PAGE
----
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Thursday, July 8, 1999 Published at 23:51 GMT 00:51 UK


Pill and promiscuity 'not linked'

Easy access to the morning-after pill does not increase teen sexual activity

Teenagers who have easy access to emergency contraceptives do not indulge in more sex, according to a Finnish study.

The study comes as the British Pregnancy Advisory Service (BPAS) prepares to give out the morning-after pill to women before they need to use it.

Currently, the pill, which is 75% effective in preventing pregnancy, is only available in the UK from doctors or family planning clinics after a woman has had unprotected sex.

It has to be taken within 72 hours of having unprotected sex, but BPAS say research shows it is 50% more effective if taken within 12 hours. That is why they want to make it more easily available.

Opponents argue that the move will encourage unprotected casual sex and that regular doses of the pill - which contains the equivalent of one week's worth of combined low dose pill hormones - could be harmful to health.

Valerie Riches, director of Family and Youth Concern, said: "It is saying that you can have casual sex and it might cost you £10 but you can bail yourself out."

The Finnish study of 52,700 teenagers aged 14 to 18 found that most girls had only used the pill once.

Writing in the British Medical Journal, the researchers say the argument that intensive sex education and easy access to contraceptives increases sexual activities does not appear to be true.

Social stigma

The BPAS said the results showed sex education did not increase sexual activity, but helped prevent pregnancy.

It said they were backed by a pilot study in the Lothian region of Scotland which showed that women given easy access to the morning-after pill tended to use it appropriately.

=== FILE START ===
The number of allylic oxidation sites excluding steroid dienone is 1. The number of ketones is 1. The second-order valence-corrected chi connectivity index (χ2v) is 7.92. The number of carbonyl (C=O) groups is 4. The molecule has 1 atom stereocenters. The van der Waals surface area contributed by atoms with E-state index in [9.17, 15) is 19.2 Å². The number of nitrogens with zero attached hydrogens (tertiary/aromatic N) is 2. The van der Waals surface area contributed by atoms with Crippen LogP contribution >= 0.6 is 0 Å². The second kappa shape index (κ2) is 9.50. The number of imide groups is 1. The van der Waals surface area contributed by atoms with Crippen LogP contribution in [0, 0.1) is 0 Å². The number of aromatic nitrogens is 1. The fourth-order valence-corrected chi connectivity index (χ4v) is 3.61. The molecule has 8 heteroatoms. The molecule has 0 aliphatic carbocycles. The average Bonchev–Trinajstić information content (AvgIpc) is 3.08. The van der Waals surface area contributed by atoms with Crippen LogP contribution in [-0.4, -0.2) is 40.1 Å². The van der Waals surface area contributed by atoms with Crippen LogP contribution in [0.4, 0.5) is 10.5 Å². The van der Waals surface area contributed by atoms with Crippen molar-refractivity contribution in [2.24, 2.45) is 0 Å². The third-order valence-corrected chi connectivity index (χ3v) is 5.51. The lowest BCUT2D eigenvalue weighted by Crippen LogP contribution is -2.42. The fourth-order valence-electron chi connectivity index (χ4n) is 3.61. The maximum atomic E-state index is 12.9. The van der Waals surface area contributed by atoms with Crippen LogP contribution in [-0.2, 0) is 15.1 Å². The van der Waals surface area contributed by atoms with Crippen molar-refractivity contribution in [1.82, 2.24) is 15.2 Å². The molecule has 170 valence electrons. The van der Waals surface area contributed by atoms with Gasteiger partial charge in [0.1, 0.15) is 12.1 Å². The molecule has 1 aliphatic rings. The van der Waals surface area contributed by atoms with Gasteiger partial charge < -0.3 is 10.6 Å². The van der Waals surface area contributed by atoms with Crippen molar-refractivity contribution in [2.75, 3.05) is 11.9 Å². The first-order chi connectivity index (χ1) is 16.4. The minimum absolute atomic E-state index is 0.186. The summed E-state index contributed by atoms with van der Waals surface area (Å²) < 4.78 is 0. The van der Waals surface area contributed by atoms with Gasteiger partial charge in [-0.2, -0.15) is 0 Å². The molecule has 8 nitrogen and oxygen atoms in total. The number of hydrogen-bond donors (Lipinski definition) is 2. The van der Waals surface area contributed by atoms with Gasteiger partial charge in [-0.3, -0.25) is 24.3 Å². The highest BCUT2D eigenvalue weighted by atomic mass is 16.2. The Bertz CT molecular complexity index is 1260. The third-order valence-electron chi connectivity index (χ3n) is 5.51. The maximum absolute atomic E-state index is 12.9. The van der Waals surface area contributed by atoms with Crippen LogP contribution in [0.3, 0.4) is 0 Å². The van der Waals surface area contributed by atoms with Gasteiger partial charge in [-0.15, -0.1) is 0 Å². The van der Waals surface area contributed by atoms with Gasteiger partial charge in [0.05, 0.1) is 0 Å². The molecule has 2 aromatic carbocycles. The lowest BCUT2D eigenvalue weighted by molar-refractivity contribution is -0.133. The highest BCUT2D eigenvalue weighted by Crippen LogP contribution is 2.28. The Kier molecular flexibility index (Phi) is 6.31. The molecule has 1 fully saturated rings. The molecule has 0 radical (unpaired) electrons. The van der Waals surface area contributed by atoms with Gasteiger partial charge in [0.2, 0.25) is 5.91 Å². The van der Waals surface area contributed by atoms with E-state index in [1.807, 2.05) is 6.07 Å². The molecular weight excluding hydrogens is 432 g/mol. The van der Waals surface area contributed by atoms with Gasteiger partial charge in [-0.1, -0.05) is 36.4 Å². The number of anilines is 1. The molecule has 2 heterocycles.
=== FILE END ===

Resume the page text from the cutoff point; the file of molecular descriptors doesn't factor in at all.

Half of the women who took part in the trial were given emergency contraception to take home and half were not.

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Although women given the pill beforehand used it more than those not given it, they only used it "when they needed it instead of just crossing their fingers", said the spokeswoman.

She said many women were put off using the pill because it was difficult to get it quickly and there was a social stigma attached to it.

"It is associated with rampant, unprotected sex and some people still think women should pay for that," she said.

She called for more education about the pill, saying studies showed many British women did not know how to use it or where to get it.

The BPAS initiative, which begins on Friday, will allow women anywhere in the country to ring a national action line on 0845 7304030, book an appointment to see a doctor and get the pill.

It is part of a campaign to make the morning-after pill available over the counter.

Currently, only women in Washington State in the US can get it at their chemist because pharmacists have prescribing powers.

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